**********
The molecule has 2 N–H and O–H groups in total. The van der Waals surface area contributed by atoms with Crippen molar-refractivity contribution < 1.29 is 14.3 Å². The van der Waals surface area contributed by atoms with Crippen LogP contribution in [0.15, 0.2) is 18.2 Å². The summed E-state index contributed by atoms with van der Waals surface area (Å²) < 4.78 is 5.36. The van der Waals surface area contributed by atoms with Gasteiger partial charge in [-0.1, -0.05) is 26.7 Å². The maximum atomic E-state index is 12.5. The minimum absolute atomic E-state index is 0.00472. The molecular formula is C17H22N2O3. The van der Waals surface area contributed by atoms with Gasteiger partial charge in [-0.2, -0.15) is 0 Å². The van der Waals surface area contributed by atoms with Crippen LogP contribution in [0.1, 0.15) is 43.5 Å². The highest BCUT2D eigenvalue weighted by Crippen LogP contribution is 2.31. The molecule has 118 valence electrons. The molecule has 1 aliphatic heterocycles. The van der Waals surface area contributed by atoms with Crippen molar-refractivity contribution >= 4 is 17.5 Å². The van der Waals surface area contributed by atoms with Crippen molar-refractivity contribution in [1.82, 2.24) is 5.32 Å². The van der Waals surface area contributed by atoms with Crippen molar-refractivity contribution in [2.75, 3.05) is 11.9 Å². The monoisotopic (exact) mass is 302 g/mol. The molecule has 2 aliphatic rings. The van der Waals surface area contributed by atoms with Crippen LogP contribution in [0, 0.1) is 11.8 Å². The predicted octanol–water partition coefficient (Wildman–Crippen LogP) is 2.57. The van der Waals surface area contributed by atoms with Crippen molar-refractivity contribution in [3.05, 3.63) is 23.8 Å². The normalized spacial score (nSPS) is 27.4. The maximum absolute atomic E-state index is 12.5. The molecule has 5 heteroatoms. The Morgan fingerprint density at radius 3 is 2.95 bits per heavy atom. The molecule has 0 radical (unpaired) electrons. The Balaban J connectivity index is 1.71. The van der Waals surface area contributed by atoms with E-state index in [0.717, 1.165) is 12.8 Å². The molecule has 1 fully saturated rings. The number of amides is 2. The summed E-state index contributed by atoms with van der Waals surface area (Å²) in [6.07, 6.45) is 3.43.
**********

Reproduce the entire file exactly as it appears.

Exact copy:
The molecule has 2 N–H and O–H groups in total. The van der Waals surface area contributed by atoms with Crippen molar-refractivity contribution < 1.29 is 14.3 Å². The van der Waals surface area contributed by atoms with Crippen LogP contribution in [0.15, 0.2) is 18.2 Å². The summed E-state index contributed by atoms with van der Waals surface area (Å²) < 4.78 is 5.36. The van der Waals surface area contributed by atoms with Gasteiger partial charge in [-0.1, -0.05) is 26.7 Å². The maximum atomic E-state index is 12.5. The minimum absolute atomic E-state index is 0.00472. The molecular formula is C17H22N2O3. The van der Waals surface area contributed by atoms with Gasteiger partial charge in [-0.2, -0.15) is 0 Å². The van der Waals surface area contributed by atoms with Crippen LogP contribution in [0.1, 0.15) is 43.5 Å². The highest BCUT2D eigenvalue weighted by Crippen LogP contribution is 2.31. The molecule has 118 valence electrons. The molecule has 1 aliphatic heterocycles. The van der Waals surface area contributed by atoms with Crippen molar-refractivity contribution >= 4 is 17.5 Å². The van der Waals surface area contributed by atoms with Crippen molar-refractivity contribution in [1.82, 2.24) is 5.32 Å². The van der Waals surface area contributed by atoms with Crippen molar-refractivity contribution in [2.75, 3.05) is 11.9 Å². The monoisotopic (exact) mass is 302 g/mol. The molecule has 2 aliphatic rings. The van der Waals surface area contributed by atoms with Crippen LogP contribution in [0, 0.1) is 11.8 Å². The predicted octanol–water partition coefficient (Wildman–Crippen LogP) is 2.57. The van der Waals surface area contributed by atoms with Crippen molar-refractivity contribution in [3.05, 3.63) is 23.8 Å². The normalized spacial score (nSPS) is 27.4. The maximum absolute atomic E-state index is 12.5. The molecule has 5 heteroatoms. The Morgan fingerprint density at radius 3 is 2.95 bits per heavy atom. The molecule has 0 radical (unpaired) electrons. The Balaban J connectivity index is 1.71. The van der Waals surface area contributed by atoms with E-state index in [0.717, 1.165) is 12.8 Å². The molecule has 1 fully saturated rings. The number of amides is 2. The summed E-state index contributed by atoms with van der Waals surface area (Å²) in [6.07, 6.45) is 3.43.